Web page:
CSS Grid meets the real world - a login form

Once CSS Grid Layout ships in browsers we will be able to use it as an enhancement to existing layout methods long before we can consider using it as our main layout tool. I’m starting to work on some examples that demonstrate this kind of usage – and they also help to explain how some parts of grid will work as they hit the real world.

In this example I have created a login form. The final form looks like the image below.

Form using CSS Grid Layout

You can take a look at the CodePen, depending on the browser you are using and whether you have enabled Grid Layout, you will see one of the three versions.

See the Pen Login Form grid example with fallback support by rachelandrew (@rachelandrew) on CodePen.

Step 1: Really old browsers

As we want to make sure this works for all of our users, I start out by building the form with minimal layout. To centre the box I use the time-honoured method of setting auto margins left and right, I’m just setting padding on the body in this case to push the box away from the top of the screen. You could use display: table or similar if you wanted to.

 body {
  padding-top: 20%;

  margin: 0 auto;

There is some other CSS that will be used in all versions for styling the form fields, adding background and borders and so on. We get something that looks like this.

Basic version of the form

Step 2: Our flexible friends

Flexbox has great browser support and can give us our horizontal and vertical centering. My next step is to check for browsers with flexbox support using a CSS feature query. If the browser supports flexbox I use display:flex on the body – set it to a height of 100 vh units – and then use the alignment properties that are in flexbox to align and justify the box.

@supports (display: flex) {
  body {
    height: 100vh;
    display: flex;
    align-items: center;
    justify-content: center;
    flex-direction: column;

  h1, .login, .account, .contact {
    margin: 0;
    width: 80%;

I need to do some minimal overwriting of the values set for the non-flexbox version. I could go further with this to do more alignment of the internals of the form, but I’m going to pretend that I’m building this at a point where we have widespread grid support (mostly to cut down the amount of code you need to wade through).

Login form with flexbox

Step 3: invoke the grids!

I’ve now got something, with very little work that looks pretty good. However Grid Layout can add some finishing touches here.

One again I am using a feature query to check for grid support. I can then add CSS specifically for those grid supporting browsers.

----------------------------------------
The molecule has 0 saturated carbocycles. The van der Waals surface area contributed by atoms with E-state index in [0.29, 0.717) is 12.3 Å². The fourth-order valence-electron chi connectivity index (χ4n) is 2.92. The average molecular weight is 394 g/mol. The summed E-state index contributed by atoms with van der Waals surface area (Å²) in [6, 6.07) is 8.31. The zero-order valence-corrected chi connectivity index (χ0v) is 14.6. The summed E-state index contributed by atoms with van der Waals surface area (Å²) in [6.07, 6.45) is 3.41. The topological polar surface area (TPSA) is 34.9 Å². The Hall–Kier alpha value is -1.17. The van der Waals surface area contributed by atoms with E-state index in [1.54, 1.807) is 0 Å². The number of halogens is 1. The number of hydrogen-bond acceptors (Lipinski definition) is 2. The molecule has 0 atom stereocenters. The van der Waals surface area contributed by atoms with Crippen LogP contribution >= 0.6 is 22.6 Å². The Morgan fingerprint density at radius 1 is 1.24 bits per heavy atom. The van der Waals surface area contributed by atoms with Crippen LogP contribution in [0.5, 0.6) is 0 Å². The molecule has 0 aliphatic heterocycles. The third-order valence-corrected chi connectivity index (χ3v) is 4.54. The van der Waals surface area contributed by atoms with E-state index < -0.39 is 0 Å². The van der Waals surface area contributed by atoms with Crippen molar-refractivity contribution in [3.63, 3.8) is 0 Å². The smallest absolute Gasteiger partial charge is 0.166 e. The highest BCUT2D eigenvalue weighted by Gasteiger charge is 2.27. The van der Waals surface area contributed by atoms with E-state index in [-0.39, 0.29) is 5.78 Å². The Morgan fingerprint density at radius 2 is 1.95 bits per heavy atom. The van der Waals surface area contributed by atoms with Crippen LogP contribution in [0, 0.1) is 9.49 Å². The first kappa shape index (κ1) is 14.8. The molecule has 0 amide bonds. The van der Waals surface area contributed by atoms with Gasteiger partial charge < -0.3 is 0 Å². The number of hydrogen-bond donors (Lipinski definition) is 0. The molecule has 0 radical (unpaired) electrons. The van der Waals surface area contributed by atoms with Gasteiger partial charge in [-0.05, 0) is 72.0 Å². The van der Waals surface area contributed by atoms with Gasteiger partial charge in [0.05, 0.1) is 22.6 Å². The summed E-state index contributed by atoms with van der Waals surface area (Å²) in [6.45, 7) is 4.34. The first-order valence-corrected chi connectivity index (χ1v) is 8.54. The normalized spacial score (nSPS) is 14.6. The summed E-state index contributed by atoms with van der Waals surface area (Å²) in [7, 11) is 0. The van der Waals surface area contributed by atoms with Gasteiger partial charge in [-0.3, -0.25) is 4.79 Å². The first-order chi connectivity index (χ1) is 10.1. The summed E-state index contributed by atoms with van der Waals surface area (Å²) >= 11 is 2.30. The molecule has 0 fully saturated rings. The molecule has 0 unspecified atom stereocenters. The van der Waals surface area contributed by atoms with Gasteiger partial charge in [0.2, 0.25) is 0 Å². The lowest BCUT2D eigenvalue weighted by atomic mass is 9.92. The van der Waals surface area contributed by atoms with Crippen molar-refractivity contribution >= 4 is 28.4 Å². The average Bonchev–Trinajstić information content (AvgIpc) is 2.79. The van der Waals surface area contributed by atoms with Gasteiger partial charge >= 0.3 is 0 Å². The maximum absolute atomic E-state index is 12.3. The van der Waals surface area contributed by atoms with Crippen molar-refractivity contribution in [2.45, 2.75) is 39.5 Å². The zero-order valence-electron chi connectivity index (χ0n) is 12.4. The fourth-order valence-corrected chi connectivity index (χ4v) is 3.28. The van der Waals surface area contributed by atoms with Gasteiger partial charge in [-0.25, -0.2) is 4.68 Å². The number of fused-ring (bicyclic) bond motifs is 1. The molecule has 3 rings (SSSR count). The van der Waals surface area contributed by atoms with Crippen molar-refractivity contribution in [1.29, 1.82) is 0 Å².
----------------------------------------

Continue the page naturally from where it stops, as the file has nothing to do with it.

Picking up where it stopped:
@supports (display: grid) {

Aligning the form

If you create a grid with column and row tracks that do not add up to the size of the grid container, you can use alignment properties to align the tracks within that container.

The align-content property controls the block axis, aligning the grid rows. I set align-content to centre and all the tracks line up at the centre up of the grid.

The justify-content property controls the inline axis, aligning the grid columns. I set justify-content to centre and all the tracks move to the centre of the grid. These properties are part of the Box Alignment Level 3 module, the module that takes all the nice alignment properties that are part of flexbox and makes them available to other CSS layout techniques.

body {
    display: grid;
    align-content: center;
    justify-content: center;

Aligning the content of grid areas

At the bottom of my form is some help text, I’m using the align-self property with a value of end to align the text to the bottom of that row.

.account {
      align-self: end;

Nested grids

Inside my form are my form elements, with labels and fields. As these are nested inside the grid and not direct children of the grid container, I need to create a new grid on the div elements that wrap the form fields. If we had subgrid support in any browsers, this would be a good use case for that, but I digress.

My nested grids create a flexible three column grid in each row and also align those items to centre so the labels neatly line up with the fields.

.login > div {
  display: grid;
  grid-template-columns: 1fr 2fr;
   align-items: center;
.login > div.actions {
  grid-template-columns: 1fr 1fr 1fr;

I could have chosen to use flexbox for this part of the grid, it would be a valid choice. There is a key difference between grid and flexbox however. When we use grid we decide our grid sizing then put things into it, this makes it very easy to align things in both directions. Where flexbox shines is in being able to look at the content, and distribute space according to the size of the content. By adding a width to items that is used by flex-basis we could get this grid like behaviour for these items, in an ideal world it seems more grid-like however, and we do more of the layout on the container rather than needing to add properties to the items.

This decision making process is something we’ll find we can do more and more as we move to layout methods actually designed for the tasks we put them to. It will be nice once we can actually make these decisions for real – using the right layout tool for the job, rather than the one that has the fewest compromises.

Find out more about some of the techniques used here:

- Jen Simmons has written a great article on Feature Queries
- Lots of small example of pieces of grid layout over at Grid by Example
- more about the difference between grid and flexbox

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